Following the recent spread of HPAI H5N8 virus in Asia and Europe, the OIE warns of the need to strengthen surveillance and early detection systems for diseases of domestic and wild animals throughout the world and recommends making this a major objective of official health policies.
Millions of poultry have already fallen victim to highly pathogenic avian influenza H5N8 in less than 11 months. This new strain appeared in the Republic of Korea in January before spreading in the People’s Republic of China and Japan, and recently in three countries of Europe, Germany, the Netherlands and the United Kingdom. Although the outbreaks of this new virus have so far been rapidly controlled by the sanitary authorities, there are important economic repercussions for the poultry sector.
In recent decades, the impact of the globalisation of movements of animals, people and commercial products has greatly increased the possibilities for pathogens to spread from one side of the world to the other in record time. Yet the recent discovery of virus H5N8 in Europe serves as a reminder to the international community that a simple natural phenomenon such as migratory movements of wild birds can also cause the worldwide dissemination of a disease.
To date, the H5N8 strain has not been linked to any cases in humans. Nevertheless, it is important to remain on the alert given the capacity of influenza viruses to mutate. With 75 per cent of human emerging diseases being derived from pathogens transmitted by animals, whether domestic or wild, public health protection is inextricably linked to the preservation of animal health. Transmission of the Ebola virus from a wild animal to a human, followed by human-to-human transmission on a massive scale, is another tragically notorious example today.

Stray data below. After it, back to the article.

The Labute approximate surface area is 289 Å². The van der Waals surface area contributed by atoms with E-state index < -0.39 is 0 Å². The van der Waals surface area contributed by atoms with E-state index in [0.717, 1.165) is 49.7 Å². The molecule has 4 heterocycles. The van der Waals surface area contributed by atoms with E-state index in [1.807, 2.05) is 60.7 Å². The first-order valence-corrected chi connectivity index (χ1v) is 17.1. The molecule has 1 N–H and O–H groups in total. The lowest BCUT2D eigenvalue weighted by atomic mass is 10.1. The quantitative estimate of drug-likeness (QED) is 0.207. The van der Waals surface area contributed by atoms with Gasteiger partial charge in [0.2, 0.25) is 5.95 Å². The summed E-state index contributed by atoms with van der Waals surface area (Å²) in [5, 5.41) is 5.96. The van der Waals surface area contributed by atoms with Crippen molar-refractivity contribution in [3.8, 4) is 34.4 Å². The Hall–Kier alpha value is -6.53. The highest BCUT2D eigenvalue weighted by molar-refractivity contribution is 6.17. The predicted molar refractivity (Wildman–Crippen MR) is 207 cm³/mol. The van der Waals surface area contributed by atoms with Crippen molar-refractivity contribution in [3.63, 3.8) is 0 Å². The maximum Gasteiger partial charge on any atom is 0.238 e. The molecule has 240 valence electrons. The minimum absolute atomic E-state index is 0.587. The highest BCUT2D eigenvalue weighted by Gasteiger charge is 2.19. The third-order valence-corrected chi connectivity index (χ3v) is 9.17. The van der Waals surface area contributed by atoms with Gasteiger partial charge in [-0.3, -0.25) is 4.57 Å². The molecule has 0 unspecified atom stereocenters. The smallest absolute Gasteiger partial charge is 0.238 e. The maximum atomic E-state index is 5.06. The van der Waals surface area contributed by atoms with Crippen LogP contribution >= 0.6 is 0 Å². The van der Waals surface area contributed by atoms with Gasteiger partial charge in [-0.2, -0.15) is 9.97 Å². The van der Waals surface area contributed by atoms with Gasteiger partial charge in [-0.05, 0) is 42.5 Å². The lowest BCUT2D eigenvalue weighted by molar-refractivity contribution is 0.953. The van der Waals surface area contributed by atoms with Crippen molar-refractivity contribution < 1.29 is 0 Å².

In this context, the OIE issues a reminder that poor management of disease control at source in animals, irrespective of whether diseases are potentially transmissible to humans, can have consequences that are often severe for the local population and economy, and even at a regional and global level.
Speaking from experience, Director General of the Organisation, Dr Bernard Vallat, said: “The crises of the last 20 years, such as those related to avian influenza H5N1 and H7N9, foot and mouth disease and 'mad cow disease', and now Ebola, show us that while it is true that the policies of combating diseases at their animal source are an expense for the budgets of individual States or the international community, the amount is derisory compared to the costs involved in dealing with a panzootic or a pandemic.”
The existence of competent, well-organised national Veterinary Services, irrespective of a country’s level of development, is a precondition for early detection of animal disease outbreaks and a rapid, transparent response. This is why, through its intergovernmental standards and its tools for improving the performance of the Veterinary Services, the OIE provides its 180 Member Countries with the necessary foundations for strengthening the governance of their animal health systems backed up by adequate human and financial resources, which also implies the existence of suitable legislation coupled with high level veterinary training.
In parallel, it is important to ensure extensive, optimal surveillance for animal diseases in wildlife as in domestic animals.
Dr Vallat added: “Animal producers, hunters, anglers and other users of the natural environment are also key players with whom it is important to cooperate and additional resources are also needed everywhere for the active search for pathogens in wild animals, including aquatic birds.”
At an international level, tools have been developed during the past ten years aimed at preventing panzootics and pandemics at their source in animals. The OIE PVS Pathway, a global programme to improve the performance of national Veterinary Services, the International Health Regulations developed by WHO and the OIE’s World Animal Health Information System, WAHIS, are excellent examples of this.
Dr Vallat added: “It is worth disseminating them and giving priority to ensure that they benefit developing countries, where the explosion of demand for animal protein will bring a profound change in livestock production in favour of more intensive systems, which will require stricter veterinary control. And we must do this quickly, as the pathogens will not wait.”